Weather data can provide valuable farm advice

Hindsight has its benefits, but foresight, when it comes to weather and crops, would be even better for farmers.

That’s hard to come by, said Dan Heaney of Farmers Edge, but existing weather data does have plenty of information on probability, and that can pay off.

He told those at Agronomy Update in Lethbridge Jan. 17 that “field-centric” data, weather information about conditions in a specific field, is becoming a more viable option. Weather station density and extremely localized data can help farmers make better decisions about such things as spraying and irrigation.

“What I am suggesting to you is that getting your farm on a localized weather network, that you can then combine with the longer-term data from systems like the Alberta Climate Information System (ACIS), I think, can give you some real advantages in understanding weather during the growing season,” said Heaney.

ACIS has about 350 weather stations in the province that constantly collect data and its website has weather information dating back to 1961.

Through the ACIS website, users can see previous weather patterns and consider probabilities, although as Alberta Agriculture meteorological expert Ralph Wright told farmers, there is no bankable pattern in past years’ weather.

Heaney noted that although ACIS has a dense network of stations by most weather standards, sometimes those stations are far from a field where the farmer wants the data.

“Just distance alone away from the station, the accuracy starts to fall off fairly quickly,” he said.

He pointed to hyperlocal data as the next wave of weather intelligence. Modern farm equipment and networks are capable of collecting weather information and processing it in the context of seed variety and fertilizer rates to give farmers good analytics.

“Going to a more localized … weather data system, I think, is a real advantage, especially in Alberta where we also have access to the kind of good, really high quality long-term data” like ACIS, said Heaney.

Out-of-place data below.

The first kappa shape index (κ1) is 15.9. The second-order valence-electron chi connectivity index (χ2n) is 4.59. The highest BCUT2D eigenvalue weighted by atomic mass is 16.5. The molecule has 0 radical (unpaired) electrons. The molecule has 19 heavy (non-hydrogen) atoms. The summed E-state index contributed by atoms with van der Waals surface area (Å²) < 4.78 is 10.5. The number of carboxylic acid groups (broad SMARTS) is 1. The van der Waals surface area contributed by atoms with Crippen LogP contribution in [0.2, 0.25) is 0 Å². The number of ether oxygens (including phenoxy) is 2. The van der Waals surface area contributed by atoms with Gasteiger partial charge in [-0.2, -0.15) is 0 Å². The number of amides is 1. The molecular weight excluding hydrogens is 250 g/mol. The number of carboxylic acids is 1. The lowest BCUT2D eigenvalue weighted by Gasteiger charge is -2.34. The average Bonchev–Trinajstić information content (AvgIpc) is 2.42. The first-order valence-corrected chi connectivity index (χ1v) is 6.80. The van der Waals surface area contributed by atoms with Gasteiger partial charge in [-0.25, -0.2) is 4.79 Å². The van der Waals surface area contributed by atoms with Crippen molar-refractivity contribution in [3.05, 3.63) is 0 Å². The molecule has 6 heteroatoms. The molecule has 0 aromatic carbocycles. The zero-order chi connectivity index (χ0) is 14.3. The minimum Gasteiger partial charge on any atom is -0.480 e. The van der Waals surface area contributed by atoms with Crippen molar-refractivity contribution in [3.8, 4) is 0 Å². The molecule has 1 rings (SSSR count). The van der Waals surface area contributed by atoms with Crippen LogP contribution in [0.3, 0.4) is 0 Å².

In the short-term, such data can be used to decide whether to spray on a certain day.

Longer term, Heaney said it can be used to predict crop growth stage using growing degree day data, allowing logistical management.

He used the example of spring wheat and fusarium. The disease has a narrow window for infection and the risk is weather dependent.

By knowing the likely short-term levels of humidity and precipitation, plus growth stage of the crop, farmers could calculate the risk of a fusarium outbreak and the likelihood of getting an economic response if they do spray.

Heaney said big data now being collected from farms will become much cheaper, and be available on tighter time frames, when about 500 new satellites are launched within the next three to five years.

That will allow systems to combine satellite-collected vegetation data and combine it with seeding dates to get a mid-season yield forecast and other data on a field-by-field basis.

“The more field-centric the weather, the more useful the data is,” he said. “You can’t manage the weather but the more you know about the weather, the better you can manage.”

Wright said the ACIS system has about 20,000 maps available, showing various aspects of provincial weather data. Weather station data on the site is generally about two hours old and its radar capability allows users to track storm systems.

The site can be found at

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